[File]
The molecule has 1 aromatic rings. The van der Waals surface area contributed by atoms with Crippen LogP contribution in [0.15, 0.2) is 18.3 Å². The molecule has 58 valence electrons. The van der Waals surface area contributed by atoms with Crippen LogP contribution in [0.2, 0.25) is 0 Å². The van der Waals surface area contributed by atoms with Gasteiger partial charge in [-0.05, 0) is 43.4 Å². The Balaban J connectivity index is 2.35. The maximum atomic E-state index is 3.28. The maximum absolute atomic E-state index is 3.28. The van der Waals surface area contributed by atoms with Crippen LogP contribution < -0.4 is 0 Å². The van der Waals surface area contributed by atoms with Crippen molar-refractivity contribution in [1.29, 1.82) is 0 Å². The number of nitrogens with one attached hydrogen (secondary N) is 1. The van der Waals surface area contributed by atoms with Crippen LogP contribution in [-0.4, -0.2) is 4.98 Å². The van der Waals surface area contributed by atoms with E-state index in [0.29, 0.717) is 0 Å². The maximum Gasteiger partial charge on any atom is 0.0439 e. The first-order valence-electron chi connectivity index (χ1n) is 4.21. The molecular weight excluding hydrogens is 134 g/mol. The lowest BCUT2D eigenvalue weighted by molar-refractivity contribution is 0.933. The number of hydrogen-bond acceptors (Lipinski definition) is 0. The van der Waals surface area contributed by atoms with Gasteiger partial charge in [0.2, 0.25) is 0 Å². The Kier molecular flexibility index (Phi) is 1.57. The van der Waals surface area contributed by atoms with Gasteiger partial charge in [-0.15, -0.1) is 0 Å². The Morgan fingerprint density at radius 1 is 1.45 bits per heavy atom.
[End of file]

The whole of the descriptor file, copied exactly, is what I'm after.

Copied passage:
The molecule has 1 aromatic rings. The van der Waals surface area contributed by atoms with Crippen LogP contribution in [0.15, 0.2) is 18.3 Å². The molecule has 58 valence electrons. The van der Waals surface area contributed by atoms with Crippen LogP contribution in [0.2, 0.25) is 0 Å². The van der Waals surface area contributed by atoms with Gasteiger partial charge in [-0.05, 0) is 43.4 Å². The Balaban J connectivity index is 2.35. The maximum atomic E-state index is 3.28. The maximum absolute atomic E-state index is 3.28. The van der Waals surface area contributed by atoms with Crippen LogP contribution < -0.4 is 0 Å². The van der Waals surface area contributed by atoms with Crippen molar-refractivity contribution in [1.29, 1.82) is 0 Å². The number of nitrogens with one attached hydrogen (secondary N) is 1. The van der Waals surface area contributed by atoms with Crippen LogP contribution in [-0.4, -0.2) is 4.98 Å². The van der Waals surface area contributed by atoms with E-state index in [0.29, 0.717) is 0 Å². The maximum Gasteiger partial charge on any atom is 0.0439 e. The first-order valence-electron chi connectivity index (χ1n) is 4.21. The molecular weight excluding hydrogens is 134 g/mol. The lowest BCUT2D eigenvalue weighted by molar-refractivity contribution is 0.933. The number of hydrogen-bond acceptors (Lipinski definition) is 0. The van der Waals surface area contributed by atoms with Gasteiger partial charge in [0.2, 0.25) is 0 Å². The Kier molecular flexibility index (Phi) is 1.57. The van der Waals surface area contributed by atoms with Gasteiger partial charge in [-0.15, -0.1) is 0 Å². The Morgan fingerprint density at radius 1 is 1.45 bits per heavy atom.